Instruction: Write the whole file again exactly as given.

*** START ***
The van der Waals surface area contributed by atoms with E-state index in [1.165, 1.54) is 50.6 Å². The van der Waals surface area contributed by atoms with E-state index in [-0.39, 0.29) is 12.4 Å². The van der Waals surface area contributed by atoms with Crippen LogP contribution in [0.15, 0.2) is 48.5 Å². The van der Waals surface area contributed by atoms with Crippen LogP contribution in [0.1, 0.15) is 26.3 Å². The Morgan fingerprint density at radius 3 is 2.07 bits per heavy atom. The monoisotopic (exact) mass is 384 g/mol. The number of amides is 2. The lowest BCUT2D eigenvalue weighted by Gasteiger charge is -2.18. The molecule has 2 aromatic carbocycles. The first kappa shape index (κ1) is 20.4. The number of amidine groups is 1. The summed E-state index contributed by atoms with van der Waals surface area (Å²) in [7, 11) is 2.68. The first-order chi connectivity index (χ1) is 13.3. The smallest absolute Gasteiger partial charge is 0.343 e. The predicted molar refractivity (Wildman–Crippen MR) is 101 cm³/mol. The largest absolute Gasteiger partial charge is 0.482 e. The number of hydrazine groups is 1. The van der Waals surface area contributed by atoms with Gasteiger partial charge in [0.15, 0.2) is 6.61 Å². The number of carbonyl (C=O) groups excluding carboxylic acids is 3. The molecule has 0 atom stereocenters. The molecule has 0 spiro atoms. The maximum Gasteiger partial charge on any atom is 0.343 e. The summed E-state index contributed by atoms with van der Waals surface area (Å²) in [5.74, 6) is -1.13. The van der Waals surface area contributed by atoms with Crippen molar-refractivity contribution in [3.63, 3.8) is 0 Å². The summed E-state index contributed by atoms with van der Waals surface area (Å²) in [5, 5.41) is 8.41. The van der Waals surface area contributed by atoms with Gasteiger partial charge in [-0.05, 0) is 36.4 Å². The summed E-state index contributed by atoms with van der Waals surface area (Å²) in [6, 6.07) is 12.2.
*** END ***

The van der Waals surface area contributed by atoms with E-state index in [1.165, 1.54) is 50.6 Å². The van der Waals surface area contributed by atoms with E-state index in [-0.39, 0.29) is 12.4 Å². The van der Waals surface area contributed by atoms with Crippen LogP contribution in [0.15, 0.2) is 48.5 Å². The van der Waals surface area contributed by atoms with Crippen LogP contribution in [0.1, 0.15) is 26.3 Å². The Morgan fingerprint density at radius 3 is 2.07 bits per heavy atom. The monoisotopic (exact) mass is 384 g/mol. The number of amides is 2. The lowest BCUT2D eigenvalue weighted by Gasteiger charge is -2.18. The molecule has 2 aromatic carbocycles. The first kappa shape index (κ1) is 20.4. The number of amidine groups is 1. The summed E-state index contributed by atoms with van der Waals surface area (Å²) in [7, 11) is 2.68. The first-order chi connectivity index (χ1) is 13.3. The smallest absolute Gasteiger partial charge is 0.343 e. The predicted molar refractivity (Wildman–Crippen MR) is 101 cm³/mol. The largest absolute Gasteiger partial charge is 0.482 e. The number of hydrazine groups is 1. The van der Waals surface area contributed by atoms with Gasteiger partial charge in [0.15, 0.2) is 6.61 Å². The number of carbonyl (C=O) groups excluding carboxylic acids is 3. The molecule has 0 atom stereocenters. The molecule has 0 spiro atoms. The maximum Gasteiger partial charge on any atom is 0.343 e. The summed E-state index contributed by atoms with van der Waals surface area (Å²) in [5.74, 6) is -1.13. The van der Waals surface area contributed by atoms with Crippen molar-refractivity contribution in [3.63, 3.8) is 0 Å². The summed E-state index contributed by atoms with van der Waals surface area (Å²) in [5, 5.41) is 8.41. The van der Waals surface area contributed by atoms with Gasteiger partial charge in [-0.05, 0) is 36.4 Å². The summed E-state index contributed by atoms with van der Waals surface area (Å²) in [6, 6.07) is 12.2.